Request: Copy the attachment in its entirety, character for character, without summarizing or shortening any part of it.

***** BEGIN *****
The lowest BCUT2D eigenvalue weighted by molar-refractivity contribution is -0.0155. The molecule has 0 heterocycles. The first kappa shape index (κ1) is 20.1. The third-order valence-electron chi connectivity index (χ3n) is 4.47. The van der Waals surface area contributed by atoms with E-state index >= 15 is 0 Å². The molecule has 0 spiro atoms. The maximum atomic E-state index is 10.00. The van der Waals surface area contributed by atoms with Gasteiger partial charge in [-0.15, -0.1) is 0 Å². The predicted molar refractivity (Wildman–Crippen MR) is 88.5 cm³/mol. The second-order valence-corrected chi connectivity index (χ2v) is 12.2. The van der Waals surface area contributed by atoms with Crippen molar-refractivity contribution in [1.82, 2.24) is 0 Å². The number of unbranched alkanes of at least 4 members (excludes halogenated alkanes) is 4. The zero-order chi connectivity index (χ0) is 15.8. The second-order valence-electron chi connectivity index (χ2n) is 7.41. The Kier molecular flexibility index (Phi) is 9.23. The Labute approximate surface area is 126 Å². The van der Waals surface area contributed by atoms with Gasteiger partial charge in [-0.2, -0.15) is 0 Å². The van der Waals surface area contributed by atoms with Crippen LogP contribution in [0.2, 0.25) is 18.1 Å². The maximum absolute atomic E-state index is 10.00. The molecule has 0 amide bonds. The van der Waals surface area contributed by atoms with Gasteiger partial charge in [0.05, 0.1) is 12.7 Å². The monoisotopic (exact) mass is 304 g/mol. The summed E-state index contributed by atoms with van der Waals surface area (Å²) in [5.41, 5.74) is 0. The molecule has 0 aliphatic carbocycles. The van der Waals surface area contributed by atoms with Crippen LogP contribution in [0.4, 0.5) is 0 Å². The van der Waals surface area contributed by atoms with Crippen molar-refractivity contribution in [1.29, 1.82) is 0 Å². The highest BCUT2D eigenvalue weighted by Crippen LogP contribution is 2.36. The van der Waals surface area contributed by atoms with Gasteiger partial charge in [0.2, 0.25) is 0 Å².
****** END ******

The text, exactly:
The lowest BCUT2D eigenvalue weighted by molar-refractivity contribution is -0.0155. The molecule has 0 heterocycles. The first kappa shape index (κ1) is 20.1. The third-order valence-electron chi connectivity index (χ3n) is 4.47. The van der Waals surface area contributed by atoms with E-state index >= 15 is 0 Å². The molecule has 0 spiro atoms. The maximum atomic E-state index is 10.00. The van der Waals surface area contributed by atoms with Gasteiger partial charge in [-0.15, -0.1) is 0 Å². The predicted molar refractivity (Wildman–Crippen MR) is 88.5 cm³/mol. The second-order valence-corrected chi connectivity index (χ2v) is 12.2. The van der Waals surface area contributed by atoms with Crippen molar-refractivity contribution in [1.82, 2.24) is 0 Å². The number of unbranched alkanes of at least 4 members (excludes halogenated alkanes) is 4. The zero-order chi connectivity index (χ0) is 15.8. The second-order valence-electron chi connectivity index (χ2n) is 7.41. The Kier molecular flexibility index (Phi) is 9.23. The Labute approximate surface area is 126 Å². The van der Waals surface area contributed by atoms with Gasteiger partial charge in [-0.2, -0.15) is 0 Å². The van der Waals surface area contributed by atoms with Crippen LogP contribution in [0.2, 0.25) is 18.1 Å². The maximum absolute atomic E-state index is 10.00. The molecule has 0 amide bonds. The van der Waals surface area contributed by atoms with Gasteiger partial charge in [0.05, 0.1) is 12.7 Å². The monoisotopic (exact) mass is 304 g/mol. The summed E-state index contributed by atoms with van der Waals surface area (Å²) in [5.41, 5.74) is 0. The molecule has 0 aliphatic carbocycles. The van der Waals surface area contributed by atoms with Crippen LogP contribution in [0.4, 0.5) is 0 Å². The van der Waals surface area contributed by atoms with Crippen molar-refractivity contribution in [1.29, 1.82) is 0 Å². The highest BCUT2D eigenvalue weighted by Crippen LogP contribution is 2.36. The van der Waals surface area contributed by atoms with Gasteiger partial charge in [0.2, 0.25) is 0 Å².